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Domenico SCARLATTI (1685-1757)
Muzio CLEMENTI (1752-1832)
Piano Sonata in G Minor, op. 50 no. 3, “Didone Abbandonata” [20:38]
Piano Sonata in F Major, op. 33 no. 2 [11:49]
Monferrine, op. 49 (excerpts) [6:18]
Piano Sonata in D Major, op. 40 no. 3 [19:40]
John McCabe (piano)
rec. 20-22 April 1981, Artworkers’ Guild, London, UK
DIVINE ART DDA21231 [57:55 + 58:30]

The late John McCabe (1939-2015) was an excellent pianist and a composer of great skill. In the 19th century, the combination of pianist and composer was not an unusual phenomenon, but it became much more of an oddity as time passed. In our current era, classical music is very much a siloed profession. Few performing pianists compose, and most composers are incapable of playing the music they write. This is a shame, as the ability to compose informs performance, and the ability to perform greatly informs composition. McCabe was living proof of this. His compositions reflect a concern for audience comprehension that many contemporary composers lack; that concern was doubtless the byproduct of thousands of public performances. On the other hand, McCabe’s work as a composer influenced his priorities as an interpreter. His recordings of Haydn, Grieg, Elgar Nielsen, Hindemith, Bax (not to mention Scarlatti and Clementi) and others were direct and honest. He never spit-curled the music with affected mannerisms, but instead played the scores straight, attempting to get to the heart of the matter using the information provided on the page by the composer. Many of his recordings are revelatory in their plain-spokenness. Just to provide a single example: the brawny accompaniment to soprano Marni Nixon in Charles Ives’s General William Booth Enters into Heaven. This 1967 recording (from McCabe’s first-ever album) is not only played with great power, but also with a composer’s unique awareness of sonority. I have yet to hear another pianist equal McCabe’s strength and color in that work. One would never know from his effortless playing just how awkward that accompaniment is.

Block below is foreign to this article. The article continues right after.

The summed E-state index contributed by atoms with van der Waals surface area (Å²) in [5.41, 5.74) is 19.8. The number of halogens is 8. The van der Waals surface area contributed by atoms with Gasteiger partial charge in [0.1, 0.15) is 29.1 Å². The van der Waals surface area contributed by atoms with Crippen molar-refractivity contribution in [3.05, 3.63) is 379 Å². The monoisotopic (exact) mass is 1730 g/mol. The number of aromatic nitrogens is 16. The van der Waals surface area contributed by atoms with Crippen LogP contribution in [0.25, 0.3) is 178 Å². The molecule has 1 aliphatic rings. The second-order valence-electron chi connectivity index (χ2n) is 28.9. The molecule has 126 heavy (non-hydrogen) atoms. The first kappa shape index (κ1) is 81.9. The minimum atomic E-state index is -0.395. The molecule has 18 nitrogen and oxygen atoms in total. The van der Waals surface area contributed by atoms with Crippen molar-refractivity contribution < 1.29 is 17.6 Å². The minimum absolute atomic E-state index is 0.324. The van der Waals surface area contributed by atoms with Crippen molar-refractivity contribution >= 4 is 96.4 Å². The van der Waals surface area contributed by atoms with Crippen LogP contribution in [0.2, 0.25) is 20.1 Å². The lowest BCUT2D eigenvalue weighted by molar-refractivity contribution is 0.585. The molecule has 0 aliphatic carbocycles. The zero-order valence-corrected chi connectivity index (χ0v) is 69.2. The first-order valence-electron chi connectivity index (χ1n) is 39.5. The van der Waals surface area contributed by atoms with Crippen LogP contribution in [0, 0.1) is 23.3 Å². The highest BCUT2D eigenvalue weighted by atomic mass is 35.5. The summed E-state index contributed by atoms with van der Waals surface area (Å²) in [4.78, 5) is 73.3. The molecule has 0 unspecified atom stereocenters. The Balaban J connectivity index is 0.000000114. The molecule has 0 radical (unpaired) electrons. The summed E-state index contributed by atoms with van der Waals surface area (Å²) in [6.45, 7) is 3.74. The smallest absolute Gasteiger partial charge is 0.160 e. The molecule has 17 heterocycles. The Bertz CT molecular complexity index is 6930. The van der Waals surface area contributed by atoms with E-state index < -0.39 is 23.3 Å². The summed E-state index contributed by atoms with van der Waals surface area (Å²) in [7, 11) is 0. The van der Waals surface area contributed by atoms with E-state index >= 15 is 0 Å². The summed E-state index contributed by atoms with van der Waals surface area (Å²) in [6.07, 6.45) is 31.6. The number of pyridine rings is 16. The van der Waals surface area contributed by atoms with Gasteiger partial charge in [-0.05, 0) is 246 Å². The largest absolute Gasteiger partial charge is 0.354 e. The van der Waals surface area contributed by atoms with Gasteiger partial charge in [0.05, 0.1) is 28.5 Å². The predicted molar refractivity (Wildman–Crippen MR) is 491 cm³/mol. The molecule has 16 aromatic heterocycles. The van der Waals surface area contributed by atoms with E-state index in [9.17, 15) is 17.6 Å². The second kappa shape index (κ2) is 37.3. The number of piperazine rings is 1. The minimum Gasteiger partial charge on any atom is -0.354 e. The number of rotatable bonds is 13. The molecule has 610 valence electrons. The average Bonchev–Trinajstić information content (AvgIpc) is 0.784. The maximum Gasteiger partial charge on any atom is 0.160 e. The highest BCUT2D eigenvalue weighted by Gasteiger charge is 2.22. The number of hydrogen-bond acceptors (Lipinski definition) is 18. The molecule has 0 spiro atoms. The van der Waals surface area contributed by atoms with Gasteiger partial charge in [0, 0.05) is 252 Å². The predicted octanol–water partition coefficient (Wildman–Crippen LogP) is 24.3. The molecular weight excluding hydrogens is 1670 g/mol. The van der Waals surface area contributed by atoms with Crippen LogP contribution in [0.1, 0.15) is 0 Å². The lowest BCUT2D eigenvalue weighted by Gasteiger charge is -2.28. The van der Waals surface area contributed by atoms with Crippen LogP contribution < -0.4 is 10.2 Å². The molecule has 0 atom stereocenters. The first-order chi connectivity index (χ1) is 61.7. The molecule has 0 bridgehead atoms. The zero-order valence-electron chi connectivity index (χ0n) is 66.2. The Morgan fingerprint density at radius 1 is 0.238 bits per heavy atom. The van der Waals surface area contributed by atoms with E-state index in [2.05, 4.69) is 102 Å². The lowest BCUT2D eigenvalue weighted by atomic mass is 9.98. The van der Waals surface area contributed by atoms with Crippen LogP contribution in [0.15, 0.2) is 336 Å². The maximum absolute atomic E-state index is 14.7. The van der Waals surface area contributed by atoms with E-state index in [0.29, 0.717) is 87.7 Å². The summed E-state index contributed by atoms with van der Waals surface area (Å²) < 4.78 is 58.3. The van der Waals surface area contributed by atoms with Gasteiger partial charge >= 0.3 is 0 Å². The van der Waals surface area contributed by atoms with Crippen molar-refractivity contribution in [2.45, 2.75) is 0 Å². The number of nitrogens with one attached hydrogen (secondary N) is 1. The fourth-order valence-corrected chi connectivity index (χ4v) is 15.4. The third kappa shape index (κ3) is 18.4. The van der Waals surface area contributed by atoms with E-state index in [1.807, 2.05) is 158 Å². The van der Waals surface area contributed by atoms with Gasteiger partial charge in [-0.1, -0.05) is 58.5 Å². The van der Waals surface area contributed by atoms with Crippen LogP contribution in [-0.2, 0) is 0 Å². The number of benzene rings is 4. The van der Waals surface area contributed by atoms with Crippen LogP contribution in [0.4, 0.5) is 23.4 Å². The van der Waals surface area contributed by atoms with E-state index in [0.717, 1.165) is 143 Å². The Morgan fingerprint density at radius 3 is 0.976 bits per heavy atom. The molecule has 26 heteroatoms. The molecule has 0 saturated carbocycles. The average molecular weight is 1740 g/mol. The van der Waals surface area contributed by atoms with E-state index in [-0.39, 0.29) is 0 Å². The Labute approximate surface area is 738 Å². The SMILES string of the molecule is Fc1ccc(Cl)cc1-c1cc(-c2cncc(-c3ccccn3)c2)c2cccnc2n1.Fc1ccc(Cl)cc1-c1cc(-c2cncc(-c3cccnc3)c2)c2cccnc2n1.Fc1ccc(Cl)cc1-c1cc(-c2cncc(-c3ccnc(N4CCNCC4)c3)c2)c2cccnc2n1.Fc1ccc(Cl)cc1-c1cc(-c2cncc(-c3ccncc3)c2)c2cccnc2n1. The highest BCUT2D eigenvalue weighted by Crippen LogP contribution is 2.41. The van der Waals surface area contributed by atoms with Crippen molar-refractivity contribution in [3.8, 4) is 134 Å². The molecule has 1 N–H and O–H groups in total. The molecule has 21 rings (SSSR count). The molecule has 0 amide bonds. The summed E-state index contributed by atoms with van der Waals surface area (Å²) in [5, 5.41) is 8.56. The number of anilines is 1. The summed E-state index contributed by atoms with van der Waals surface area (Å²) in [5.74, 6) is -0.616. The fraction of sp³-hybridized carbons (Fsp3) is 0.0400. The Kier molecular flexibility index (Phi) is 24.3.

This two-disc set from Divine Art is a re-release of two LPs that McCabe recorded for Hyperion Records in the early 1980s. An affectionate reminiscence provided by McCabe’s wife notes that he recorded the roughly two hours of music over a three-day span. Three days is the amount of time it takes most musicians to record a single hour of music for a commercial recording, but McCabe believed that if you couldn’t nail a piece in three takes, then you shouldn’t attempt to record it. Hyperion wanted a single disc of Scarlatti, but he talked them into a package deal, recording twelve Scarlatti sonatas and three sonatas of Muzio Clementi.

Clementi has been adequately served on disc. His first major champion of the recording era was no less than Vladimir Horowitz, who learned and recorded a number of Clementi’s sonatas during his 1953-1965 sabbatical. Other great pianists to record the sonatas of Clementi include Arthur Loesser, Robert Goldsand, Lazar Berman, Maria Tipo, and Arturo Benedetti Michelangeli. The three sonatas selected by McCabe are not among the Italian composer’s most-played works, but all three are worthy of investigation.